Defining Dunk: In his first regular season game, LBJ took a steal at midcourt and elevated for a unique, Statue-of-Libertyesque one-handed throwdown that we would go on to see several times during the season. But we're waiting for his signature dunk to evolve ...
LBJ begs to differ: "My most memorable dunk was back in the 8th grade at Readinger Middle School, during a teachers vs. students game. I threw it down hard."
No one will ever accuse Amaré Stoudemire of lacking in confidence. The 6-10, 245-pounder can go between the legs or behind the back like a small forward, or drop the two-handed hammer, with his knees in your face, like his boyhood hero Shaq. While his position among the game's best is debatable -- sorry, Amaré, we tabbed you seventh -- no one will argue against Amaré as one of the most forceful dunkers today. Just ask Tim Duncan, KG, Yao Ming, Karl Malone or especially Michael Olowokandi. [Ed. Note-read on)
Defining Dunk: Then-teammate Stephon Marbury ran a pick-and-roll with Amaré, delivered a perfect bounce pass to a cutting Stoudemire who caught it in stride and had only Olowokandi between him and the basket. Guess who caught the wrong end of the play? Steph's facial expression afterwards was almost as good as Stoudemire's dunk.
Amaré's disagrees with us: "I'm going to go with myself at No. 2. I think my dunk style, with my body English in the air, is pretty unique. And also I bring the power when I do go up to dunk."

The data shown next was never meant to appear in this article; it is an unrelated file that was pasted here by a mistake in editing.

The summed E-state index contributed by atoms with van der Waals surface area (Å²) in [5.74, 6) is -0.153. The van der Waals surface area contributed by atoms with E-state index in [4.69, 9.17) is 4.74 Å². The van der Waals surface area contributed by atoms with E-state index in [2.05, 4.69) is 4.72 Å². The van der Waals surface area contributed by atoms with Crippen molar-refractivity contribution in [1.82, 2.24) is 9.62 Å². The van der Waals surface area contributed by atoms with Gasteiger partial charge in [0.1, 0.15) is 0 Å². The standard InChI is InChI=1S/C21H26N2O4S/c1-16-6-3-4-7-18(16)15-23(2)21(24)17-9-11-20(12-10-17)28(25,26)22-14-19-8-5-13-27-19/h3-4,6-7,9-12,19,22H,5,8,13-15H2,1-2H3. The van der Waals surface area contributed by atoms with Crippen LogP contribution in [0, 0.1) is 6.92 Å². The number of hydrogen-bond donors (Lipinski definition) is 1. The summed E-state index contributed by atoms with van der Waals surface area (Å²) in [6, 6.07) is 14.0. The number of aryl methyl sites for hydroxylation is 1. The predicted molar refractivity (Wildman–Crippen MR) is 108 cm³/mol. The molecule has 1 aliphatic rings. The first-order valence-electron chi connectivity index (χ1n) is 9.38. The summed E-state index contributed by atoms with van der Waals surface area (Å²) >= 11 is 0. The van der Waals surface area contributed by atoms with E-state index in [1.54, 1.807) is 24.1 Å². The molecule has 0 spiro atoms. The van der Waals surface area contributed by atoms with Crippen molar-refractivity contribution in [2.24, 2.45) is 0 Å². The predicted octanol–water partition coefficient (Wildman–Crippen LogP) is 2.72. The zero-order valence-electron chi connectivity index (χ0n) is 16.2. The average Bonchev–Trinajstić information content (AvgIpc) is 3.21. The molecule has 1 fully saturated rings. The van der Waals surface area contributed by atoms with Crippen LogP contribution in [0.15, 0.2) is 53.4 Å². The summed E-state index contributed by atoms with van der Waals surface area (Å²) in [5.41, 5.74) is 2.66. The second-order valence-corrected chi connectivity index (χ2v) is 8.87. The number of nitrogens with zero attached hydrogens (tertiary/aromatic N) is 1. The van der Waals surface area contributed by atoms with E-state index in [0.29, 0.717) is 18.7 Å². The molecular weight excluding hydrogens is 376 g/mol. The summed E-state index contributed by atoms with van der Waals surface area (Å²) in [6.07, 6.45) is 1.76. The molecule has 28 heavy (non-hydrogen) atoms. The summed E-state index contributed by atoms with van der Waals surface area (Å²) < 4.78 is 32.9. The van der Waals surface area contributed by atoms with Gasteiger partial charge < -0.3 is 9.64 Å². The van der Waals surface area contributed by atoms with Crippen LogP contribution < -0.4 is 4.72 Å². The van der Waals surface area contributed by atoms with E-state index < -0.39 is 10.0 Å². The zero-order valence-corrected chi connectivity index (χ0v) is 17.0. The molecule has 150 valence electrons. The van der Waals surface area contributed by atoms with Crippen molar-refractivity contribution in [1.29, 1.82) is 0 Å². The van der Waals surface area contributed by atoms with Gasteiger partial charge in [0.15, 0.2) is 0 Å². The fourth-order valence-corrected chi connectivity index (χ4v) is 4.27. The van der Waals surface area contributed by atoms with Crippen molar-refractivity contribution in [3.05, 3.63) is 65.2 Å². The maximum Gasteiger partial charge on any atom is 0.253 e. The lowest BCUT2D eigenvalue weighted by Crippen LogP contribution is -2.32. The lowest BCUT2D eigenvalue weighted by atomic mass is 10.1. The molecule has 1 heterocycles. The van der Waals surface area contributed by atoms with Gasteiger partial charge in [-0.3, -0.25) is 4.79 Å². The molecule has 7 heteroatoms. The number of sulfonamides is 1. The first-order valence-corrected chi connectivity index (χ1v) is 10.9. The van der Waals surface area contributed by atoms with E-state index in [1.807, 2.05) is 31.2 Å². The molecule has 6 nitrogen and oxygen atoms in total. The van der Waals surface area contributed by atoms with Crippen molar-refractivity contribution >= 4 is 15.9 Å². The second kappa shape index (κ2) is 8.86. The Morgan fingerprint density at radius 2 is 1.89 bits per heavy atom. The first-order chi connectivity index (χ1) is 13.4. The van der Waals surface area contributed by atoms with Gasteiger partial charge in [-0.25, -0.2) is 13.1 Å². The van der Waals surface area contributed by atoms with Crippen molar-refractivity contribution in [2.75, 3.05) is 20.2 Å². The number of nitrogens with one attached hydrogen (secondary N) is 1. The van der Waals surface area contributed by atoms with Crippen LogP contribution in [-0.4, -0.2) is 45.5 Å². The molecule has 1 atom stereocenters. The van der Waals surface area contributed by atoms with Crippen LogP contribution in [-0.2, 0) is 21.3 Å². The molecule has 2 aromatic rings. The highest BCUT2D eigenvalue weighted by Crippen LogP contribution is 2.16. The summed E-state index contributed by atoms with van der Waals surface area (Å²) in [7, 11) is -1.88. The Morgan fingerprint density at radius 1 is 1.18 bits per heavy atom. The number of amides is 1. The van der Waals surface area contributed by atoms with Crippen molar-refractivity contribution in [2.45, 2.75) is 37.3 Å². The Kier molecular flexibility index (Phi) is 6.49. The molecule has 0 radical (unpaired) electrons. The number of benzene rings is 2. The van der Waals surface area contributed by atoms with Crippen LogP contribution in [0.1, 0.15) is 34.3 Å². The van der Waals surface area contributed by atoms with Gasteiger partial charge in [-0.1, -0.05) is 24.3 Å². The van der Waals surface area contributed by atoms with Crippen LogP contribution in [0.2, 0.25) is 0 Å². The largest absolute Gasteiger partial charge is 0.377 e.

Picking the best little man dunker is no easy task. The list includes Baron Davis, Allen Iverson and Stephon Marbury. While all can get up, we choose the Franchise as our fave. Steve is well known for his habit of climbing the trees in the middle and chopping them down with the double ax handle or the one-handed chainsaw.
Defining Dunk: In the '00 contest, Stevie bounced it, caught it, double-clutched it and reversed it home, his head at rim level.
On Cuttino Mobley's Alley-oops: "I always know when Cat's going to throw an alley-oop. He looks away when he's dribbling, puts it up there, and I just go get it."
Jason Richardson's best dunk came during NBA All-Star 2004, but he failed to win his third dunk title.
Andrew D. Bernstein
No one's ever won three NBA dunk crowns and it doesn't look as though J-Rich will be the first, but what a treat it was to witness his first two. Jason, who grew up idolizing Dominique Wilkins, won the '02 crown with a bounce, catch and reverse windmill jam, and the '03 title with a bounce, catch and between-the-legs, over-head flush. But he missed his final attempt in '04 -- which would have locked up the threepeat -- and subsequently announced his retirement from the dunk contest. Of course, J-Rich could always change his mind ... but in the meantime, you can catch his anti-gravity ways in an arena near you.
Defining Dunk: Ironically enough, Richardson's best dunk came in the contest he didn't win: '04 in L.A. With a similar approach to his previous dunks, he ooped it to himself, caught it, took it under his left leg and slammed it left-handed -- sending the crowd into a tizzy.
J-Rich on dunk creativity: "You have to think of a different way to separate your dunk from other dunks. Like the dunk I did [in Atlanta]. Everybody knew J.R. Rider did the between-the-legs dunk, so I just switched it around and went behind my legs."
Tracy McGrady tried to tell us he's not in the upper echelon of dunkers in the League today. Yeah, right. For those of you who followed T-Mac in high school, you remember earlier than that as he stood head and shoulders ... check that, knees and ankles above his prep counterparts. As a relative unknown in Toronto, T-Mac lurked quietly behind VC but when he showed, it was usually in the form of a jarring dunk. Now no one sleeps on this graceful and nasty aerial Rocket.